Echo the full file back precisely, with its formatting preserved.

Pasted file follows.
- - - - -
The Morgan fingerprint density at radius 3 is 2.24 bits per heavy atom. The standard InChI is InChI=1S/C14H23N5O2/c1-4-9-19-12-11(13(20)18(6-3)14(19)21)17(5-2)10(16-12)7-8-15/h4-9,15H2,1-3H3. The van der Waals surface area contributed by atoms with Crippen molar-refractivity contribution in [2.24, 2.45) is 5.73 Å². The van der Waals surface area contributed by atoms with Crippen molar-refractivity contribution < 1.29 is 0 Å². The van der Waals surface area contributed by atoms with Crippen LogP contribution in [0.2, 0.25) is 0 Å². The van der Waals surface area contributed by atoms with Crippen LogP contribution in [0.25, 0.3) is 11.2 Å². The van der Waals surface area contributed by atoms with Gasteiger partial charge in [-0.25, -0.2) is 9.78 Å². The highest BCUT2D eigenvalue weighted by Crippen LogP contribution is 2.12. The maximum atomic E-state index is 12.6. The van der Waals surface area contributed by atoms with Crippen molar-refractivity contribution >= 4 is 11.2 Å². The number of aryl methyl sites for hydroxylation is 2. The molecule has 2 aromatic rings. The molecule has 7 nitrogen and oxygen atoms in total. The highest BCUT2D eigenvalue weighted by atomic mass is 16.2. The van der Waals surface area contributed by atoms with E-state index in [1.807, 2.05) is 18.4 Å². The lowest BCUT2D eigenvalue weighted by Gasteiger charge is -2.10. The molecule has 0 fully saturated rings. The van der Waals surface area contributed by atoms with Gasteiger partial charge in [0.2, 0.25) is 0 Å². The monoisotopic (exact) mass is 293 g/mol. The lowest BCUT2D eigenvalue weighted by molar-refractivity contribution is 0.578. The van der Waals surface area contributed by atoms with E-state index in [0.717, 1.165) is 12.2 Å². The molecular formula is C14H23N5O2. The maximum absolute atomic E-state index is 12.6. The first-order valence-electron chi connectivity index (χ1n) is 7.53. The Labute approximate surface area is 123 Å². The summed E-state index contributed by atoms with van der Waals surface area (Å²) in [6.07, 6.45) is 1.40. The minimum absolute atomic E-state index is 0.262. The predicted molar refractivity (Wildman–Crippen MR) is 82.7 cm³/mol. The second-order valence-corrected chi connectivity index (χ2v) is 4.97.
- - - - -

The Morgan fingerprint density at radius 3 is 2.24 bits per heavy atom. The standard InChI is InChI=1S/C14H23N5O2/c1-4-9-19-12-11(13(20)18(6-3)14(19)21)17(5-2)10(16-12)7-8-15/h4-9,15H2,1-3H3. The van der Waals surface area contributed by atoms with Crippen molar-refractivity contribution in [2.24, 2.45) is 5.73 Å². The van der Waals surface area contributed by atoms with Crippen molar-refractivity contribution < 1.29 is 0 Å². The van der Waals surface area contributed by atoms with Crippen LogP contribution in [0.2, 0.25) is 0 Å². The van der Waals surface area contributed by atoms with Crippen LogP contribution in [0.25, 0.3) is 11.2 Å². The van der Waals surface area contributed by atoms with Gasteiger partial charge in [-0.25, -0.2) is 9.78 Å². The highest BCUT2D eigenvalue weighted by Crippen LogP contribution is 2.12. The maximum atomic E-state index is 12.6. The van der Waals surface area contributed by atoms with Crippen molar-refractivity contribution >= 4 is 11.2 Å². The number of aryl methyl sites for hydroxylation is 2. The molecule has 2 aromatic rings. The molecule has 7 nitrogen and oxygen atoms in total. The highest BCUT2D eigenvalue weighted by atomic mass is 16.2. The van der Waals surface area contributed by atoms with E-state index in [1.807, 2.05) is 18.4 Å². The lowest BCUT2D eigenvalue weighted by Gasteiger charge is -2.10. The molecule has 0 fully saturated rings. The van der Waals surface area contributed by atoms with Gasteiger partial charge in [0.2, 0.25) is 0 Å². The monoisotopic (exact) mass is 293 g/mol. The lowest BCUT2D eigenvalue weighted by molar-refractivity contribution is 0.578. The van der Waals surface area contributed by atoms with E-state index in [0.717, 1.165) is 12.2 Å². The molecular formula is C14H23N5O2. The maximum absolute atomic E-state index is 12.6. The first-order valence-electron chi connectivity index (χ1n) is 7.53. The Labute approximate surface area is 123 Å². The summed E-state index contributed by atoms with van der Waals surface area (Å²) in [6.07, 6.45) is 1.40. The minimum absolute atomic E-state index is 0.262. The predicted molar refractivity (Wildman–Crippen MR) is 82.7 cm³/mol. The second-order valence-corrected chi connectivity index (χ2v) is 4.97.